Subscribe to Thank God It’s Friday
Scroll down to search or read more
Pride in July 27th
IT WAS 28 years ago today, Abu Bakr taught the bandits to play, as the Beatles might have sung, if they’d come from Laventille and not Liverpool; and the song would not have been “Sergeant Pepper’s Lonely Hearts Club Band” but “Abu Bakr’s Lonely Boys Gun Banditry”.
Yes, 28 years ago today, measured both by calendar date and from Friday-to-Friday, after their midday prayers, 115 men apparently divinely-guided men left the Jamaat-al-Muslimeen compound at 1 Mucurapo Road – both literally and figuratively the opposite end of the road from today’s One Woodbrook Place – to begin their violent, six-day, bloody attempt to establish, by force of arms (if only WWII rifles), the Western hemisphere’s first Islamic state.
If it seems like a mouthful now, they certainly bit off more than they could chew, then.
Led by a man who had got off a literal high horse – he was once in the T&T police mounted branch – and mounted a figurative one (constable Lennox Phillip became Imam Yasin Abu Bakr), the Muslimeen attempt to establish a caliphate predated the I-Sissies’ by decades. The good imam became the champion of the poor, who seemed to want fridges more than sharia law, and the chief litigant in all the supreme court proceedings that flowed from his 1990 coup attempt.
Attorney General v Yasin Abu Bakr & 114 Others was one title of one case in which the group were involved, the most remarkable of which might have been the attempt by Justice Clebert Brooks to grant a stay of his own order of habeas corpus, but for the award of damages made by Justice Anthony Lucky for the damage done to the Muslimeen compound during the coup!
Trinidadians have been feeling the spirit lash ever since.
For ages afterward, no one could even say how many people died in the coup. For years, the numbers varied from half-a-dozen to near 50. Somehow, it has stabilized on the Internet at 24 and that has become the closest thing to an “official” figure – but no one knows for sure and no one can effectively denounce anyone else’s claim. In 2014, e.g., on the 24th anniversary of the coup, at least one daily reported that there had been 26 deaths!
Trinidadians, not known for the depth of their analysis of anything, especially if it is difficult or painful, have stepped over the coup as though it were a broken stair on an otherwise sound flight; but how can anyone learn anything from anything if they deny it?
Trinidadians are like a sonic boom: they make a lot of noise but they don’t actually do anything, apart from get left behind. On every anniversary of the coup, the group – it could never have been called “a crowd” – that has gathered at the eternal flame memorial to the “X amount” of fallen has shrunk from a handful to none at all. Some anniversaries have passed entirely unofficially observed.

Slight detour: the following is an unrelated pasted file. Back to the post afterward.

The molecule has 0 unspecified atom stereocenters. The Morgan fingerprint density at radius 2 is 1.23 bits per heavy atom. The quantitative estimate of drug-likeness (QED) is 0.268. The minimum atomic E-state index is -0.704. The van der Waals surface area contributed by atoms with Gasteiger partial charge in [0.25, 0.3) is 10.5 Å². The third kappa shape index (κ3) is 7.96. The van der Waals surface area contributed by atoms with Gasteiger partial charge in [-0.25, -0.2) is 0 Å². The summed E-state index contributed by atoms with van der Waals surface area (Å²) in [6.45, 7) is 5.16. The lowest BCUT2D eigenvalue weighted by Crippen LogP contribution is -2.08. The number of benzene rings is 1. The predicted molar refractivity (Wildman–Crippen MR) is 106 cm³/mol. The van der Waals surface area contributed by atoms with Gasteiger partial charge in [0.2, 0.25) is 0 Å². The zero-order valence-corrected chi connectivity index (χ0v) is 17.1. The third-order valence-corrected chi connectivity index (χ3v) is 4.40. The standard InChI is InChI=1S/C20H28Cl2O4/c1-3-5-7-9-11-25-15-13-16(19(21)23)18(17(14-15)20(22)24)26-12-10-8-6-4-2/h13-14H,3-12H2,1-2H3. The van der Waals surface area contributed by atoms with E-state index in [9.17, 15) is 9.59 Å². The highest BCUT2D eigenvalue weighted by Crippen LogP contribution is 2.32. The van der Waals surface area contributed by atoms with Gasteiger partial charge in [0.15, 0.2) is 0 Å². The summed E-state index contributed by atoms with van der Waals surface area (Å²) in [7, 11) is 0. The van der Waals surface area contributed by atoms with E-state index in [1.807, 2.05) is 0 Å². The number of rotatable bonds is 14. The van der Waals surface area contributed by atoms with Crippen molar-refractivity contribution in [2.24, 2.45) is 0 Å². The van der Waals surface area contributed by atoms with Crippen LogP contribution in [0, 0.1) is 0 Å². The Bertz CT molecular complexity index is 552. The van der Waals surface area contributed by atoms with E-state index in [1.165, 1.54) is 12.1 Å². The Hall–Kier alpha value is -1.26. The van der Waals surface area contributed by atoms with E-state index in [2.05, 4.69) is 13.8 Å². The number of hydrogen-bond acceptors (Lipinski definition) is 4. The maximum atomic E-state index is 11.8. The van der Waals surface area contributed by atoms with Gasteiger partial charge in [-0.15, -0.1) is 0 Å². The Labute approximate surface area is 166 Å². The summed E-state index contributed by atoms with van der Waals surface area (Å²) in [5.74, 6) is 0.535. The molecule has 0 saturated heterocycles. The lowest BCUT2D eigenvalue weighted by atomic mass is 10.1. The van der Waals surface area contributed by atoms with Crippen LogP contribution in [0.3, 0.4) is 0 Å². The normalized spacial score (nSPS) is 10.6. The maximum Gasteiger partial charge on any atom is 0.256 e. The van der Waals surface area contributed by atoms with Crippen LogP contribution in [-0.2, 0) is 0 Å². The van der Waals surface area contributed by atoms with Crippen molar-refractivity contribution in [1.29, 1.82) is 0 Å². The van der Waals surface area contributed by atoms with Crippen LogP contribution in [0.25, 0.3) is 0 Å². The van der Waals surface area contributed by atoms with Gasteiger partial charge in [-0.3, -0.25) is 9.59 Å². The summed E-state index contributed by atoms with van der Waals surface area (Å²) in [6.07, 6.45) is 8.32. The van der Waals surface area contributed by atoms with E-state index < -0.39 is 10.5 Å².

And yet, in rumshops and in Parliament men get drunk on power or on puncheon and wax maudlin about “de coup”. In less intellectual gatherings, every year, over curried duck or lobster thermidor, everyone mutters to everyone else about watching live on their own televisions 115 Trinidadians playing a jihadi mas and walking away, not just scot-free, but with a substantial state payoff in their pockets; some say the “C” in CEPEP stands for “coup”.
And everyone moans about how terrible it is that such a thing could happen.
And yet, Abu Bakr could have been arrested any day of the week in the last three decades. In the USA, Al Capone, Prohibition’s most notorious gangster, was imprisoned, not for any of many capital crimes of which he was suspected, but for tax evasion. The state of Trinidad & Tobago, if it were serious, could have arrested the 1990 coup leader as an open polygamist (subject, I suppose, to statutes of limitation and legal arguments about the dates of commission of ongoing offences).
But Trinidadians are not serious about anything other than the next public holiday or the last bumcee to roll by. Any number of people could have died in 1990 once the Play Whe gets called twice a day.
So there is nothing to be gained by Trinidad & Tobago from contemplating the uprising of 115 men 28 years ago.
But here’s something I keep thinking: in any given group, between three and ten per cent is homosexual; it applies to footballers, politicians and, presumably, soldiers; even Christian or Islamist ones.
If we can’t be sure how many people died in the 1990 coup, we can probably safely bet that between four and 15 (or more) of the insurrectionists were gay.
Secretly, of course.
Militant Islamist insurrectionism must surely be the last closet from which homosexuals might emerge.
Unlike, perhaps, participants in tomorrow morning’s Gay Pride Parade at Nelson Mandela Park.
And here’s a thought worth weighing on the 28th anniversary of the death of a certain number of which we are uncertain.
Who will do more harm to humanity? People who only want to be left alone to love others in peace? Or people prepared to make war for their notion of God?
BC Pires would rather see a rainbow flag than a black one with the shahada on it. Read a longer version of this column and more of his writing at www.BCPires.com